In my previous post about Podcamp Montreal, I mentioned a so called “preposterous idea” which I proposed at a presentation about social media. I shall expound on this statement. The idea I proposed was that as information is posted from various sources, all things being equal, the point of view with the most volume is statistically more likely to be the correct one. What I was trying to get at is that when you have 1000 sources reporting on one event, if you average the information in all of those sources you are more likely to have accurate information – that is to say, as you add sources the information will “asymptotically” approach the truth of the event. Individual flaw and errors will be overcome by the number of sources who are correctly reporting what happened. Another way to state this would be that it is up to the reader to read the accounts of various sources and decide what elements of what source to believe – constructing their own individual opinion of what actually took place. This has always happened, but the only difference now is that there are more sources to pick from.
Obviously this argument suffers from three fatal flaws. First, all things are not equal, never have been, and never will be. Second, what if the majority of sources witnessed the event from the same viewpoint or quoted each other, and they are all wrong? The the smaller source is the correct one, and the average of the information is incorrect. Finally, this argument makes me look like a sheep (though I was not suggesting that we blindly accept information the seems more voluminous on the internet, but merely that it is a factor in what we choose to believe). Upon proposing this idea I was crucified by the two other major participants in the discussion, and quite frankly I deserved it for not explaining myself properly. However, after thinking about the idea for a few days, I’ve realized that I actually had a point. Granted, both of these persons seemed much better read and more versed on the subject of social media than I, but they both missed the point of my argument. However, since I’ve adequately stated my idea above I won’t focus on that. What I will focus on, however, are their assumptions. One of the two, in the previous discussion, pointed to several papers on the subject of social networking that he had read, and he proposed it as a model for how networking “behaves.” So why did he choose to believe that particular paper? Did he read all of the thousands of papers on the subject and choose to believe to that particular theory? Not likely. What he most likely did is read it in a journal, or some other publication, process it, and decide whether or not he personally believed it. Journals get reputations through publicity and popularity. Unless he read this particular article in a minuscule, start-up journal with only a few followers, it must have been fairly popular in order to have enough money to sustain itself. So in some very indirect way, the fact that he even read that particular publication in that particular journal was based on popularity. He may not have based his decision on how many other people read and agreed with that article, but popularity very likely played a role.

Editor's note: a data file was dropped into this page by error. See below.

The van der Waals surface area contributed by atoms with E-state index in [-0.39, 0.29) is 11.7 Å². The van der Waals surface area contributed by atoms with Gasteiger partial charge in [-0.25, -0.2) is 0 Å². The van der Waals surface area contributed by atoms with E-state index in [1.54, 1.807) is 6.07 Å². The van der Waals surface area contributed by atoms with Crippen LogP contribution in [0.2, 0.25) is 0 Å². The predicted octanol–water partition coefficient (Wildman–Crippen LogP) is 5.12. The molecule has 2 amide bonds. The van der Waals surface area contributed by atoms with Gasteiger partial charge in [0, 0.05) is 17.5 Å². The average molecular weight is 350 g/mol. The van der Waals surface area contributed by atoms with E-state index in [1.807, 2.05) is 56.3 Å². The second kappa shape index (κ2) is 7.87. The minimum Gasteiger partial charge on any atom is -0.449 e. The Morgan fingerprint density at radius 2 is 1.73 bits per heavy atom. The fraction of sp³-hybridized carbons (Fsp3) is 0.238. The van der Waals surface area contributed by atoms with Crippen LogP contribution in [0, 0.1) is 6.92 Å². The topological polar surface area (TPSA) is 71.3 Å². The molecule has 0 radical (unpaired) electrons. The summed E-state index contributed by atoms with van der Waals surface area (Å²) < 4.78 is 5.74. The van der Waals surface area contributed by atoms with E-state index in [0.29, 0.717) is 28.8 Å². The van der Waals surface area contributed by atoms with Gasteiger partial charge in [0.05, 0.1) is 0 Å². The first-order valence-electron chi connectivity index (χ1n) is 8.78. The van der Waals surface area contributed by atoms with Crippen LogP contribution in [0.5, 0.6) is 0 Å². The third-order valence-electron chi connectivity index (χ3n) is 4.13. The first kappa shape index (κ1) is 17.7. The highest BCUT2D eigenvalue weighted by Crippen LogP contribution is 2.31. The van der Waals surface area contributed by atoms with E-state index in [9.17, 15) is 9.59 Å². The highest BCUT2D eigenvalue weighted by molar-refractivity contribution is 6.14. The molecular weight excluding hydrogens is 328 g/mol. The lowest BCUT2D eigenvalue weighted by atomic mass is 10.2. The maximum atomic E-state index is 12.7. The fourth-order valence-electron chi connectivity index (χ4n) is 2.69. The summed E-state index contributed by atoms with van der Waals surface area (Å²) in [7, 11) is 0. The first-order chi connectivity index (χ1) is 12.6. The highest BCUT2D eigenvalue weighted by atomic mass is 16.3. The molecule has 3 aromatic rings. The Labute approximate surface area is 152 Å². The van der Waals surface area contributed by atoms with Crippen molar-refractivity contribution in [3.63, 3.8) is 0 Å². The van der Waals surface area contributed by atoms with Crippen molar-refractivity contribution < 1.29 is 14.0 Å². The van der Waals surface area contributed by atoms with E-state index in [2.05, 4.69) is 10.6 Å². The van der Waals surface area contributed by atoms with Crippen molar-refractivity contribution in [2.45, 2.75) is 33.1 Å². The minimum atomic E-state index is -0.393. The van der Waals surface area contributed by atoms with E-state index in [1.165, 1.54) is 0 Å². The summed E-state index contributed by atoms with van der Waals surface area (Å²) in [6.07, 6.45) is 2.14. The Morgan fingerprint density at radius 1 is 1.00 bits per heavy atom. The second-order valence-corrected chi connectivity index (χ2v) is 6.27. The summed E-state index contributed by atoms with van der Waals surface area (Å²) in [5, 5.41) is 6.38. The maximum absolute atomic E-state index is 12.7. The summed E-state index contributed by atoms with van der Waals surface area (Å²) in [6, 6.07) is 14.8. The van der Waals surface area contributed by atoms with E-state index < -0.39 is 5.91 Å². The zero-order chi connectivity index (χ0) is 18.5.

What does that mean? In a way the system of how we acquire information hasn’t changed. If he read 5 different articles on the subject, it’s unlikely that he agreed 100% with every article he read. He had to pick though the information and decide what he wanted to believe and what he though was total hogwash. We have to do the same thing with blogs today, but we have a lot more information at our disposal to choose from.
I’m by no means saying that we should instantly believe something just because it’s popular, and I’m not saying that one article in a million can’t be right and the rest of the 999,999 articles wrong. What I am saying is that when you’re scrolling down your search results in Google and you see four articles, stating in obviously different passages, that Columbus sailed the Atlantic in 1492, and one that says he sailed in 1490, which are you more likely to believe? Given that all the pages look more or less credible, and none of the pages cited or copied information from the others, I think you’re more likely to believe the 4 that say he sailed in 1492. Do I trust the masses to make good decisions about what stories are newsworthy or what stories are factually correct? Absolutely not, but I think it will be a factor in how we decide what information to review and what information to discard as the internet becomes more and more packed with conflicting information (or, as the tubes become more and more clogged).